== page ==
By Korie Marshall
Last year, the Village of Valemount held “Community Conversations,” a forum intended to let residents give feedback to the Village about a number of hot topics, as well as any additional topics residents wanted to bring up.
This year, the Village did the same and also invited a number of partner agencies to come to an open house to hear and help answer concerns from the community on some issues outside the Village’s direct responsibilities.
The open house on Nov. 29 featured representatives from Emergency Management BC, Valemount Community Forest, the Regional District of Fraser-Fort George, Community Futures, Northern Health and the Ministry of Transportation and Infrastructure, who provided information and answered questions on a number of topics, like air quality, radon testing, recycling, emergency kits and help for small businesses. Village staff and Councillors were also on hand with some educational material and small gifts for people who volunteered and helped the Village over the last two years. The Village also had some informal polls and comment opportunities posted on the wall – should chickens be allowed in the Village (21 yes, 3 no); should the Village allow the commercial production of medical marijuana (15 yes, 5 no); and should the Village build a new cemetery on 13th Ave (10 yes, 7 no); and any other comments. Among others, residents suggested the Greyhound should be moved to Petro, a shelter for the train stop should be provided, with or without VIA’s help, and the library should be moved to 5th Ave.
Following the open house, about 60 residents in attendance rated their top five of Council’s 14 strategic priorities to discuss and comment on. The topic highest on the list was exploring geothermal opportunities. Mayor Andru McCracken explained that there is no geothermal power currently being produced in Canada, but Council and staff have been proactive in trying to find ways to encourage geothermal power here. He explained the benefits it would offer, like stable power at this end of our transmission line that would have powered the community when the 2003 fire in Barriere happened; better opportunities for manufacturers to come to Valemount; and opportunities for uses for the heat by-product, like greenhouses.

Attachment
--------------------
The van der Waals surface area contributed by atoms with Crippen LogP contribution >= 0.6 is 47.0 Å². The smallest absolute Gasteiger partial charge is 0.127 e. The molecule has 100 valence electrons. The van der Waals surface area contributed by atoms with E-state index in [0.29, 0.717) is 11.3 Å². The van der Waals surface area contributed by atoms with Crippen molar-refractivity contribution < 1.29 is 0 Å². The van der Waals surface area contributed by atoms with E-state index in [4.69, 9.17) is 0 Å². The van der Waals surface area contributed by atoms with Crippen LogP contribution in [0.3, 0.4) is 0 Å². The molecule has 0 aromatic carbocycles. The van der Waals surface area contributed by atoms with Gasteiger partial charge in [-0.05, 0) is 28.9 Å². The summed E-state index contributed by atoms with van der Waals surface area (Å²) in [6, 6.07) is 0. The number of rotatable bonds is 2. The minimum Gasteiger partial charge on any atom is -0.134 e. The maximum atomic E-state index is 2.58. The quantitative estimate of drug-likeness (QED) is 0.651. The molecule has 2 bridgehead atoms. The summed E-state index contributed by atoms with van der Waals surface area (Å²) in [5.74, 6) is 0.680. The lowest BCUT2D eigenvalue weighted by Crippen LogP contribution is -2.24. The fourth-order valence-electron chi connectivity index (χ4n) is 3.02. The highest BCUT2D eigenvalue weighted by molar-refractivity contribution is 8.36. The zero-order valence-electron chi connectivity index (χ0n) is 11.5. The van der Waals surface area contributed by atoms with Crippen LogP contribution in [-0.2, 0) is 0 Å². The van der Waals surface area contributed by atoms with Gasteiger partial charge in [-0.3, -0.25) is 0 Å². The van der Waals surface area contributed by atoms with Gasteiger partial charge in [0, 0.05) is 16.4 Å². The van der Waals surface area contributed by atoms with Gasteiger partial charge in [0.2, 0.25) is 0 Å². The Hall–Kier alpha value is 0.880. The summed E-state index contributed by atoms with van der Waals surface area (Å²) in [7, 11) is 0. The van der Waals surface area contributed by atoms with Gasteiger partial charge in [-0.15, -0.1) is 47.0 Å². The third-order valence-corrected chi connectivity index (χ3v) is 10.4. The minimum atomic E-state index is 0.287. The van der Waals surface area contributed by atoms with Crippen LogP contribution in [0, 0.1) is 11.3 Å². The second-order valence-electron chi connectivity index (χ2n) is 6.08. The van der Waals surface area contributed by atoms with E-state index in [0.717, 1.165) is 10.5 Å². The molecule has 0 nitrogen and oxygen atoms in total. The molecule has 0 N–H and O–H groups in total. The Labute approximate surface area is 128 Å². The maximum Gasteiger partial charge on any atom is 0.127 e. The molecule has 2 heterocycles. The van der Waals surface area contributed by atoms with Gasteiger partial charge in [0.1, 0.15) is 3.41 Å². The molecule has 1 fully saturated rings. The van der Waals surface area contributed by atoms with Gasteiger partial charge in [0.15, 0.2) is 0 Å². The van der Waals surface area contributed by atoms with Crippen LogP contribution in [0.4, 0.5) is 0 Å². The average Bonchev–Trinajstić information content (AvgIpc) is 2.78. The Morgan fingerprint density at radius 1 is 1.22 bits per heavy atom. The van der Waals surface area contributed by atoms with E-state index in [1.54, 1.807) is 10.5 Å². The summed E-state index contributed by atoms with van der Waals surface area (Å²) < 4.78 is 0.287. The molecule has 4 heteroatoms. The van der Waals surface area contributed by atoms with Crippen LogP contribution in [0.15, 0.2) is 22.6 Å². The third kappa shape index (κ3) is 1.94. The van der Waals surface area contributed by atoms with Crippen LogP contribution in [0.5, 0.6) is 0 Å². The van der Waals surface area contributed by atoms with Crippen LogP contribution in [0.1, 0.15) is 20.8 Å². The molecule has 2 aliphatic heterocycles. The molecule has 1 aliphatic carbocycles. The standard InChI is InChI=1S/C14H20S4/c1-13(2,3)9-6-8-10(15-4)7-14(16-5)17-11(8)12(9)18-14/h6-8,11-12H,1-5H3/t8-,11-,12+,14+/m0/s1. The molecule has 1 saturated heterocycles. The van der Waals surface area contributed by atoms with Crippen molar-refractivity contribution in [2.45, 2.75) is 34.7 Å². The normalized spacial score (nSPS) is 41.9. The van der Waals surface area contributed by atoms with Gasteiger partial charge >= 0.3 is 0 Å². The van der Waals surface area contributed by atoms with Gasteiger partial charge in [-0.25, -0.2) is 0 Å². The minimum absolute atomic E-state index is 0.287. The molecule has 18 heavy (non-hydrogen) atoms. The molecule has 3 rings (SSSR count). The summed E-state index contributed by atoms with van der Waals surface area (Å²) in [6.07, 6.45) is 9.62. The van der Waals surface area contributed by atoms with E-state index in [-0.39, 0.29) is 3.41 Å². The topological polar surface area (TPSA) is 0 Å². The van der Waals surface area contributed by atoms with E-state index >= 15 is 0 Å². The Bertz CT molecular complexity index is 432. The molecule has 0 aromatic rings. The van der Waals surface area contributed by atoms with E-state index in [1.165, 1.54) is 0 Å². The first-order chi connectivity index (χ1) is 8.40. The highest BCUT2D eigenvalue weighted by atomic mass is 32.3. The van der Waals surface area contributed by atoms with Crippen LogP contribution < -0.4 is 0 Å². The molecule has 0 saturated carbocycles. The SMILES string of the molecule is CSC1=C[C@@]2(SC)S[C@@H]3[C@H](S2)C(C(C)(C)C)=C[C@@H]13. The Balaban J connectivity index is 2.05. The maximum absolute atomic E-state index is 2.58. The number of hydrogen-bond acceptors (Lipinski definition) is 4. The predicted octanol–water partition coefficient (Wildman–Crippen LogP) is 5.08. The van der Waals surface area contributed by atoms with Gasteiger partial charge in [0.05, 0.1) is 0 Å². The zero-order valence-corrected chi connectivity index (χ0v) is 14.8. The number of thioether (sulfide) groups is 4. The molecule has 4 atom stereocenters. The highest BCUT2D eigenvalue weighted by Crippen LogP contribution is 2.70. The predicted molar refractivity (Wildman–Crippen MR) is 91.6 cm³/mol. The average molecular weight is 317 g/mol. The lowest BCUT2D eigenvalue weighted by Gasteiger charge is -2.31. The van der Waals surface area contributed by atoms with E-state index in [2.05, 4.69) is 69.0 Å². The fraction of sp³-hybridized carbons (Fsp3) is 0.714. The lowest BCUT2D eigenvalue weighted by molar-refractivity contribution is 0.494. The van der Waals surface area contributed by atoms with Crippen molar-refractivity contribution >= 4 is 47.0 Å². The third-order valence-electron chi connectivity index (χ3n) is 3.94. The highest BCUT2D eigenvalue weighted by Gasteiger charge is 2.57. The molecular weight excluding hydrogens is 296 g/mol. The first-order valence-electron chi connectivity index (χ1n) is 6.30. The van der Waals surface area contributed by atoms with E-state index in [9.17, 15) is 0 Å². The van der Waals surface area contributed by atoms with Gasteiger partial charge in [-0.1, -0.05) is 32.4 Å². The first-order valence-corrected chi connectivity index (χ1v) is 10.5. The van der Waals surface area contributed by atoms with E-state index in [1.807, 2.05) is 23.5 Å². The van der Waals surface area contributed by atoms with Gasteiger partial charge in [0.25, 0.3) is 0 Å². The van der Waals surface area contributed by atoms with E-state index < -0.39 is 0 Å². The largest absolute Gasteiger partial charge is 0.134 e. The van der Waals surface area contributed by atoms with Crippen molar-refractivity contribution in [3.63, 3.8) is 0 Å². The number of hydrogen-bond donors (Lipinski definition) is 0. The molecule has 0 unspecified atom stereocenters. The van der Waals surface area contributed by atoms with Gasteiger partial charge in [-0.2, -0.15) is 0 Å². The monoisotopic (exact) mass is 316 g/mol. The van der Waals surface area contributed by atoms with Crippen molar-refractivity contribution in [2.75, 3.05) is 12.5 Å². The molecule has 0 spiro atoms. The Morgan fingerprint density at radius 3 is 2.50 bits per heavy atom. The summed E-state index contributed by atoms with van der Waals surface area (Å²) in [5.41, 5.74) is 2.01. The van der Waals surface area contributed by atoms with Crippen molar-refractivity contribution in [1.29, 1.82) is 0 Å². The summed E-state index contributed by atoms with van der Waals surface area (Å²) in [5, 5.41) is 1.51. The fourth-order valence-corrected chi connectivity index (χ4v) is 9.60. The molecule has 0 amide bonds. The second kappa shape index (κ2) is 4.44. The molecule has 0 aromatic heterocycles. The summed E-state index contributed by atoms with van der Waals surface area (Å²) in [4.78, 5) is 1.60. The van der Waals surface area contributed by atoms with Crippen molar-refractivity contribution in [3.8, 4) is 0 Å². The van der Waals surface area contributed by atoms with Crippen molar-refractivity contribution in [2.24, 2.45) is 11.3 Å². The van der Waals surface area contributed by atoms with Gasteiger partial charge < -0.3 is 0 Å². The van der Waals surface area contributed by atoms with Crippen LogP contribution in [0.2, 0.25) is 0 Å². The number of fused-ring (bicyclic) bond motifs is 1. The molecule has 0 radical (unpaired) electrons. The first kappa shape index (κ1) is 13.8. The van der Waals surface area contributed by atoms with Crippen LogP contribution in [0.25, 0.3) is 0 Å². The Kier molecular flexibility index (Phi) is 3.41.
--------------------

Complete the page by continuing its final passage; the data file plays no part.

The first question from a resident was about how the provincial review of the Columbia River Treaty with the US could play a role in getting the geothermal industry started here. McCracken explained that Kinbasket Reservoir, created because of the Treaty, produces about half of the power for the province, and whereas other communities have seen benefits from the Treaty, like jobs with BC Hydro operations, Valemount has seen the least benefit, but has been deeply impacted. He explained that Kathy Eichenberger, from the provincial team reviewing the Treaty, has said communities like ours need to be recognized, and the province will do something to help us address that. McCracken says that is when we take geothermal power to the province, and say “This is what we need to do.”
The other top issues for residents were continuing to plan for the potential Valemount Glacier Destination Resort; updating the Village’s emergency plan, the Village’s bylaw compliance and enforcement strategy; and developing an infrastructure strategy. Council’s 11 other strategic priorities were reviewed briefly, as well as eight operational priorities, and 14 “wins” – other things Council and staff have accomplished over the last year, like completing the Big Foot Trail, adopting the Advisory Planning Commission, the Love Valemount project, development of Discover Valemount TV series, and a pre-feasibility study on an upstream water intake.
Also a number of door prizes were given away, like radon detector kits, compost bins and gift bags donated by various partners.
Residents can send comments to [email protected] at any time.
Photos by Laura Keil